MAGDA TAMMAM Skin 2009 - x +

CN: TamM2009skin

MT: bas relief on Japanese paper (60x43x7)

LC: ACG Art Store

DN: Mr. Harris Kondosphyris - 2009

CM: Magda Tammam's Skin belongs to a series of works made of Japanese paper. Unlike her other works in the series, which are representational, the present work is abstract. In the place representation Tammam uses an arabesque, which is mainly symbolic. As the Arab world forbids representation, visual artists invent different ways in which to express their thought. Originating from an Egyptian father and a Greek mother, Magda Tammam slips from the boundaries that separate the Greek and Egyptian culture and deals with the intermediate area between them. Her incentive is the redefinition of the traditional symbols in contemporary art. The arabesques, which the West regards as abstract designs, are important symbols in the Arab world. By the technique of intaglio Tamam prints the popular arabesque of the star with six rays. Having its rays radiating towards all directions, this star symbolizes unity and is therefore related to the skin that connects the different parts of the body.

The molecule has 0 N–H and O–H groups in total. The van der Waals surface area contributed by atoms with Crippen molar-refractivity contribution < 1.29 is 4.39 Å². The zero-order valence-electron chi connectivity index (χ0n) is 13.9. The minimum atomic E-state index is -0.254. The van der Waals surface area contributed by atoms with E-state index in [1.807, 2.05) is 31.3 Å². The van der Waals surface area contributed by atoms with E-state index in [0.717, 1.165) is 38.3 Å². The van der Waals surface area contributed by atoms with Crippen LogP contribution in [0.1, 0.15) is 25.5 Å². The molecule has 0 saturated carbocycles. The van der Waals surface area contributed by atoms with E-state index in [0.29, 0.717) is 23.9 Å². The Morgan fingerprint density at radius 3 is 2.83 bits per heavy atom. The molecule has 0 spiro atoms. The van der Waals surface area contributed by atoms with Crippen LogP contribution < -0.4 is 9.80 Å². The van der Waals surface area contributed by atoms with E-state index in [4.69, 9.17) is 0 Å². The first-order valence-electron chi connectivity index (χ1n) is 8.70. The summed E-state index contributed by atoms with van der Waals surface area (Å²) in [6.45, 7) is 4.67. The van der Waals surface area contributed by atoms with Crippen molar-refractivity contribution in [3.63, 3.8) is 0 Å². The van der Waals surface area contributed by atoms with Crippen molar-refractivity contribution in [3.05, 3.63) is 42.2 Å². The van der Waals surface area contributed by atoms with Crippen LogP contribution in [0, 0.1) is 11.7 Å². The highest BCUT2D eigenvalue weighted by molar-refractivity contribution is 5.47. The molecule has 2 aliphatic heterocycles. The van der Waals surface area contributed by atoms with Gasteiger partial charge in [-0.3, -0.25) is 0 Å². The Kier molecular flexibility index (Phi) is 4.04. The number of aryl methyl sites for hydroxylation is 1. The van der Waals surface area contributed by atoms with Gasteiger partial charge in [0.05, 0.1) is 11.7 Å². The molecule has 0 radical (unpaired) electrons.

With Skin Tammam refers to the surface covering the human body as the limit of oneself and of one's body with the world outside it. That is why Tammam believes that the skin plays a crucial role, which separates us from or joins us with the environment and those around us. Tammam uses organic materials both in appearance and texture. The present material is handmade cotton paper and the background is cotton canvas. The composition consists of four pieces of skin in various shapes and arranged in an asymmetrical but balanced manner. Each piece incorporates several layers of skin that are betrayed by the transparency of the paper at particular points. Tammam created the composition in such a way as to reveal different levels of paper, one above the other, as organic strata. The upper left part of the composition is executed with paper pulp. The pulp refers to abrasion of the human skin and is placed into a key position of the composition that balances the work. The arabesque is printed onto all the pieces of skin. And though it is usually acurately geometrical, the arabesque here appears to be worn in order to evoke the human quality of fragility.

[Megakles Rogakos 12/2009]